78. Thus therefore, during this same time, were things brought to pass one after another in every quarter of the world. When the worship of many Gods prevailed, there was neither peace nor agreement ; while mutual enmity abounded. Sacred places, Fanes, and Temples too, were abundantly appropriated to these in every city. With |137 many votive offerings were these temples adorned. Much talk too was engaged in respecting these Gods, by the kings of those times, as was also by the people, the inhabitants of villages, and of every (other) place; so that they honoured with images and altars these (Deities) of their fathers, in their houses, their very treasuries, and inner chambers. Nevertheless, when thus circumstanced, they were no better than demoniacs whose souls had been perverted by madness, (and) that during their whole lives, they polluted themselves with the blood of their own countrymen ! And truly demoniacal were they in their wars with one another, and in their pertinacity in the reduction of cities: the demons, the leaders astray of the world, being their helpers in these matters !

79. Those too who were thought to be Gods, who gave out divinations, and foreknowledge (of things to come) to their worshippers, were not so discerning as to foreknow, or to foretel, their own destruction137: which happened to them all, at the manifestation of our Saviour among mankind ! This too is a mighty proof of their inferiority, as it is a well grounded reproach on the divinations which were formerly published among all the Greeks. Nor did any one of the Diviners indeed, foretel that manifestation of our Saviour138, which (has taken place) among men ; nor yet, the |138 new doctrine which has been given by Him to all the nations. Neither did that Pythian (Apollo), nor any other of the great Demons, foreknow his own destruction; nor did he prophesy respecting Him who was to come (to be) the destroyer and uprooter of them all; nor yet, did he foresee respecting all those of the nations, both Greeks and Barbarians, who should leave the error of a plurality of Gods, and acknowledge the God who is over all.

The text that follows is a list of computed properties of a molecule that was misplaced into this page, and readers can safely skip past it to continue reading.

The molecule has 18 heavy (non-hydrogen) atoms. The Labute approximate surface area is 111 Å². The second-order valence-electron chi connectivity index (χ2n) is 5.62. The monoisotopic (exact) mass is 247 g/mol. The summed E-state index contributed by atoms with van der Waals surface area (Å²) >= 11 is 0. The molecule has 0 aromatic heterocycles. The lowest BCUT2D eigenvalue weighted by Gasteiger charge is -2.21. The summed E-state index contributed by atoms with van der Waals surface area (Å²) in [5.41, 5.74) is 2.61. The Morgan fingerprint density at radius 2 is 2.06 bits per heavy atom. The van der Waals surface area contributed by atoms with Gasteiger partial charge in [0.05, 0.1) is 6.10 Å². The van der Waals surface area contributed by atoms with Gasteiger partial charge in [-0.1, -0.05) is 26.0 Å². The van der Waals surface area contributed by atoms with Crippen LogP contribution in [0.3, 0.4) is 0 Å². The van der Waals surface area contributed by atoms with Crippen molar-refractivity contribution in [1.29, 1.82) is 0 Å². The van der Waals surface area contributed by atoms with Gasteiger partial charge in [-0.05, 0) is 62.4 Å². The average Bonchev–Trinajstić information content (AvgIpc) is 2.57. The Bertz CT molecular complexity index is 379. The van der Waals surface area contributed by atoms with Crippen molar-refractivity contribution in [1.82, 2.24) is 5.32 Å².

80. What Diviner139 then, or Enchanter? What Demi-god, Demon, or God, has foreshewn by divination, that these their beauties should be extinguished, when He should be manifested, who was to be a new thing140 in the life of man, and (is) the "knowledge141 of God" who is above and over all, and whose worship has now been communicated to all nations? Who is he (I ask), that has prophesied of the destruction of their Temples, and of their own utter ruin ? and, Who,—supposing of these Images of gold and silver which are every where, whose fusion was by fire, and whose change as to appearance was quite useless, were supremely serviceable to man;—that, as (these) their Gods were (but) molten, they should, by way of contempt and derision, be afflictively cut to pieces? Which (I ask) of the Gods has ever put (this) on record ? And, How was it with their supporters, that they lent no aid to their Temples, when these were rased to the ground by men ? And, How were those circumstanced who, in former times were engaged in creating wars, that in their own calamities they should look with complacency on their uprooters, who were in the profoundest peace142 ? But, the |139 wonder of the matter is this, that, when their Temples were subjected to destruction, a peace, administering increase to every excellency and good, had taken firm hold on the life of men: every thing happening to the contrary, when the Gods were in peace ! For, during their prosperity, wars, conflicts, commotions, and the reducing of cities,—as shewn in history, and as we have already said,—(prevailed) among men: but, in their desolation, an entire peace with every good thing without drawback. Whence it must be evident to every one capable of reflection, that these were no Gods, as it also must, that they were not good Demons, but on the contrary, vicious ones. Those must also have been destroyers, whose prosperity was the cause of calamities to mankind, and whose ruin led the way to the bringing in of every good to all. But, how (all was) formerly in commotion among the Greeks, and how the nations throughout the whole earth were agitated, we now know, as to a few things:—